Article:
The first and most obvious question is: why was it so unanimous a decision for us to conduct the interview here at Caveman Kitchen? Why is Caveman Kitchen the headquarters of the band?

  • Lucas Tamaren (LT): We feel comfortable here and we somehow made it a tradition a couple years ago. It’s just like ‘this is where we are going to meet and talk about some stuff.’ We actually have the logo of this place hidden in our album, so it’s definitely been part of the ethos of Thumpasaurus since the beginning.
  • Logan Kane (LK): This was the place where a lot of the mythology of the band first got discussed.
  • Henry Solomon (HS):  I think even like a few of our most important songs like maybe “Space Barn” and “Dance Like It’s Your Life” are invented on walks to and from this place from our house, which was like a block or two away last year.
  • LK: Mad love to Caveman.
  • HS: The music is always fucking fire. The food is always ridiculous.
    (Editor’s note: The music is, in fact, fire, and the food is ridiculously good)

What can you guys tell me about Thump’s place within the USC Music Scene, and the scene around here in general?

  • Henry Was (HW): I mean Thump is definitely both a part of the community, and the way I see it, kind of a rebellion from it at the same time. There’s a lot of things that can happen in music school, and a lot of them really amazing. There are opportunities for growth and learning from really amazing people. I feel like especially Henry and Logan and Paul are taking great advantage of studying with some of the best players of all time. But then there’s another side of it that can be very crushing to creativity, and it rewards (you for) putting yourself in a box for the sake of easy classification. So Thump is definitely a rebellion against that aspect, and is using art to remake our landscape how we would like it to be. We’re taking risks it’s really rewarding.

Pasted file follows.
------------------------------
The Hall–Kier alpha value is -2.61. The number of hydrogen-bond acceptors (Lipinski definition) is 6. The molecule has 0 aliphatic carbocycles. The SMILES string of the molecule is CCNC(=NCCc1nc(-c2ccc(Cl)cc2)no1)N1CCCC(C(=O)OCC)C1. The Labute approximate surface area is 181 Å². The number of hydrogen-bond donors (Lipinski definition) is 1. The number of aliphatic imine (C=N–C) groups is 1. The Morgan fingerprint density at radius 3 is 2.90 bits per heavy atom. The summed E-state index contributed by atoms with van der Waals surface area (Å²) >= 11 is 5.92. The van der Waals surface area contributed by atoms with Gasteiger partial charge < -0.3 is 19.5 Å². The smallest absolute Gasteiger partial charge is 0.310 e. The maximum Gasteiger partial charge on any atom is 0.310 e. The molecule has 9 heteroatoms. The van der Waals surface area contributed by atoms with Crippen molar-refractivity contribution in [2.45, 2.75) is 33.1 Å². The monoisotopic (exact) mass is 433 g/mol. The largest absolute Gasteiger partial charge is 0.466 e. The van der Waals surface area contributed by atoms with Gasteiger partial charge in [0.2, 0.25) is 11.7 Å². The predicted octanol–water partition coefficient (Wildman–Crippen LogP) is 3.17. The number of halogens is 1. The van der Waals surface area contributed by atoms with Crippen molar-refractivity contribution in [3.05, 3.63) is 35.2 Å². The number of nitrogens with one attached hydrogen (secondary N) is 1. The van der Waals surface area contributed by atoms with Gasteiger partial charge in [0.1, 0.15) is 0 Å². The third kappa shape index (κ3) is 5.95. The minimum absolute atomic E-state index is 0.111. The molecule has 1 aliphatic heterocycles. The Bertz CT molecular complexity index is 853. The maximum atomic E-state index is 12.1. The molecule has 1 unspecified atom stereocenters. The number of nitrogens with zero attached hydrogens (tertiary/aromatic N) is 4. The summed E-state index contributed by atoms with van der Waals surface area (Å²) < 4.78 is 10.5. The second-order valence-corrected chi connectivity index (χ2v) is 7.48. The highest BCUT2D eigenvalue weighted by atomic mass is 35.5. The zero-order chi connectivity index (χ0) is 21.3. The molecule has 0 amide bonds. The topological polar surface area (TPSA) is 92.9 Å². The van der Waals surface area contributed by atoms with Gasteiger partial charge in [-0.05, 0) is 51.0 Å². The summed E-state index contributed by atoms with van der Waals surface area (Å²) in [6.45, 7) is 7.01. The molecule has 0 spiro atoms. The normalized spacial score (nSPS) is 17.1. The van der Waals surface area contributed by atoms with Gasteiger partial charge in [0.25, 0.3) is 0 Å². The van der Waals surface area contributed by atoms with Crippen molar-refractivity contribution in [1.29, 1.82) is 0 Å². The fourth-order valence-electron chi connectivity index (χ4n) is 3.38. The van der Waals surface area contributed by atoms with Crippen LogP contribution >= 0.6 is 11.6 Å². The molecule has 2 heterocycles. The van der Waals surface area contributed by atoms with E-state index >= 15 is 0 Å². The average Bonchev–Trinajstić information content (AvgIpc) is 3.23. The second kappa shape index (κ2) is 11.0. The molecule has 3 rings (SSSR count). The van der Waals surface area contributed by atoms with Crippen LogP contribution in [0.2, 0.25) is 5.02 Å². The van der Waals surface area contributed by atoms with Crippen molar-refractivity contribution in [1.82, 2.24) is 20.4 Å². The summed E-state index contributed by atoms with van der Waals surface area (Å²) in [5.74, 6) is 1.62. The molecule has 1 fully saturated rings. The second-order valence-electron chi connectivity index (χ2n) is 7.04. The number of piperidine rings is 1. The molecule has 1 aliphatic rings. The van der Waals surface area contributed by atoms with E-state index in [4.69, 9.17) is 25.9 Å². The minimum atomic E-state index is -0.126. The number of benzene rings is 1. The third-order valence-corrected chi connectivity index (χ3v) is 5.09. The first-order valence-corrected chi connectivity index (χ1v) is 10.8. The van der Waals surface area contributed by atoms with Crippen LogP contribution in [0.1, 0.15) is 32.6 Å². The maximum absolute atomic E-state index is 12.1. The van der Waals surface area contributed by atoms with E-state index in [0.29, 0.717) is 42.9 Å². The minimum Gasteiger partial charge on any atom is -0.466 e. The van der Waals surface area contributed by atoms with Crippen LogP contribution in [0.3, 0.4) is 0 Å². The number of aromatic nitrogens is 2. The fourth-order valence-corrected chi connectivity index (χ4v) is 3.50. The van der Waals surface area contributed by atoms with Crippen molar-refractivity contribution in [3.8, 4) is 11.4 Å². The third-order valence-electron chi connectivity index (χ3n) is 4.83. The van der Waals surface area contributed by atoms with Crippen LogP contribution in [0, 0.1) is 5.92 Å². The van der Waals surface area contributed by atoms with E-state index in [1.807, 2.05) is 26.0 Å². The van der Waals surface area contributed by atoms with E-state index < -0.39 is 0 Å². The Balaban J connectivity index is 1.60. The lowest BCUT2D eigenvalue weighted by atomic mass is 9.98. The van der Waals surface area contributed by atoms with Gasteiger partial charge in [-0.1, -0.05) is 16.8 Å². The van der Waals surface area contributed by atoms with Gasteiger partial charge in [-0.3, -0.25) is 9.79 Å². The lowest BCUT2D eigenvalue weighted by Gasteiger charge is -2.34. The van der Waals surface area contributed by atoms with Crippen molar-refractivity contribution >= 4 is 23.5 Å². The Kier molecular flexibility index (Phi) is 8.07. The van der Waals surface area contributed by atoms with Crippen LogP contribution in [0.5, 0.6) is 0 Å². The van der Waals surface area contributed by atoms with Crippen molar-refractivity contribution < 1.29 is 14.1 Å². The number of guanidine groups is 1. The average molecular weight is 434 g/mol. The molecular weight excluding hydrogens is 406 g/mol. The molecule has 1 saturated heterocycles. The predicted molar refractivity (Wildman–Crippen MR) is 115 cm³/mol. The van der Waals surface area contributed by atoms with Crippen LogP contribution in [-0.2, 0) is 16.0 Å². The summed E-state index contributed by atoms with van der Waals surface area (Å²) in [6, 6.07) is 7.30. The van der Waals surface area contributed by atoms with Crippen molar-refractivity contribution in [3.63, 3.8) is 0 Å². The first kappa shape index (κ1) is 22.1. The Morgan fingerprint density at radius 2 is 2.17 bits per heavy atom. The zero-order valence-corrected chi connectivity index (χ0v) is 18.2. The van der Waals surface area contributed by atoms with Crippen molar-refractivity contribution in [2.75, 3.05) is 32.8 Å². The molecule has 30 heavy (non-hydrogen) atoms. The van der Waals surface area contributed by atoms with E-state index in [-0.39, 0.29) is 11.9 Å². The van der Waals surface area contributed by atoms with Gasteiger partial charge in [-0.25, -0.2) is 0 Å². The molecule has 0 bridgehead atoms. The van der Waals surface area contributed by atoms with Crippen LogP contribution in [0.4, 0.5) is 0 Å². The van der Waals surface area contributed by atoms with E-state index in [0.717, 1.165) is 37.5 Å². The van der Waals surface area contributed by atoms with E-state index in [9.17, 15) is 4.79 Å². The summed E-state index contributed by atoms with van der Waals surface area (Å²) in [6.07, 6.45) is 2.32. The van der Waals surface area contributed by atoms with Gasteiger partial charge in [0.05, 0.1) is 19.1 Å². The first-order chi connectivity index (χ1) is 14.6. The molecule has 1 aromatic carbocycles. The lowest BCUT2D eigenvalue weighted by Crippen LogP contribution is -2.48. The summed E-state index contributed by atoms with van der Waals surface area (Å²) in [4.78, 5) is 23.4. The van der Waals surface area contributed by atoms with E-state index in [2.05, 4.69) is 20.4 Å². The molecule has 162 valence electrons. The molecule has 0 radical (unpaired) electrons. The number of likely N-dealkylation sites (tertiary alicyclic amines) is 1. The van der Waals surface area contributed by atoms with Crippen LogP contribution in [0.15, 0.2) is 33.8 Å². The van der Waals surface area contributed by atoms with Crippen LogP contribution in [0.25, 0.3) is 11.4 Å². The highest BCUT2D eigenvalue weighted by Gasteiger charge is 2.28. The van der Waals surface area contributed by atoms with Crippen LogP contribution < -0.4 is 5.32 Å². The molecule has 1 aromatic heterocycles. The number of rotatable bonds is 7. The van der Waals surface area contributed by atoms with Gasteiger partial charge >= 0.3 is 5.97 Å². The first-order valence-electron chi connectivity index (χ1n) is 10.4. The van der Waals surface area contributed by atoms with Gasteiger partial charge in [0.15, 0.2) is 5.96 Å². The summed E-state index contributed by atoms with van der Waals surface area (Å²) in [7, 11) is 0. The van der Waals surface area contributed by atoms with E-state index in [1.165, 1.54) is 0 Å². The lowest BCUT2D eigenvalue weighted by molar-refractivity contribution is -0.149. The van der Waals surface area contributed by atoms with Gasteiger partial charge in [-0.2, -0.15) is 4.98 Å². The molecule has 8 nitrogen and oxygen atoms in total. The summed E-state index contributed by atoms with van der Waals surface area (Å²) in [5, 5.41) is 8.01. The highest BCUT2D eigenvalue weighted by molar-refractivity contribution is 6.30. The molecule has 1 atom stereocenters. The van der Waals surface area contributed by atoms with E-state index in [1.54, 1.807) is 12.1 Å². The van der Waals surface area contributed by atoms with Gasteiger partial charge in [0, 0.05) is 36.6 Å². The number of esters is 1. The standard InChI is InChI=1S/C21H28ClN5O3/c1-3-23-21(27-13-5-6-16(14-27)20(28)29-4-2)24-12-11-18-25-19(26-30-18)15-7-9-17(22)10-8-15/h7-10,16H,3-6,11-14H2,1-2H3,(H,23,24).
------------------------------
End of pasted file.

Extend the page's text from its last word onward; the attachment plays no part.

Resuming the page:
• LT: Part of the thing about Thump is that we’re simultaneously trying to have it connect to the most people as possible, while pushing listeners like pop music fans, out of their own comfort zone.

You know, there are obviously kids around you making hip hop, there are kids making dance music. You guys sound like you are more classically trained, but do you try to work in those other sounds like electronic music intentionally or does it just permeate?

  • LK: We never really thought about it or tried to do anything, but sometimes we’ll … Like Lucas has been writing new songs with a wide range of influences that have just been coming out so naturally. We’re never trying to do it, but I do think on accident we kind of have … Like we have a death metal song, we have funk jams, we have a lot of random different stuff that sometimes comes out in a classical way.
  • HS: People ask me, “Tell me about Thumpasaurus”, and I just say we’re basically a bunch of jazz musicians playing dance music. Even Lucas, he definitely has a jazz sensibility in terms of his freedom on the instrument. We’re pretty much improvising the whole time, even in the song form, which is definitely a concept that’s more present in jazz music than pop music.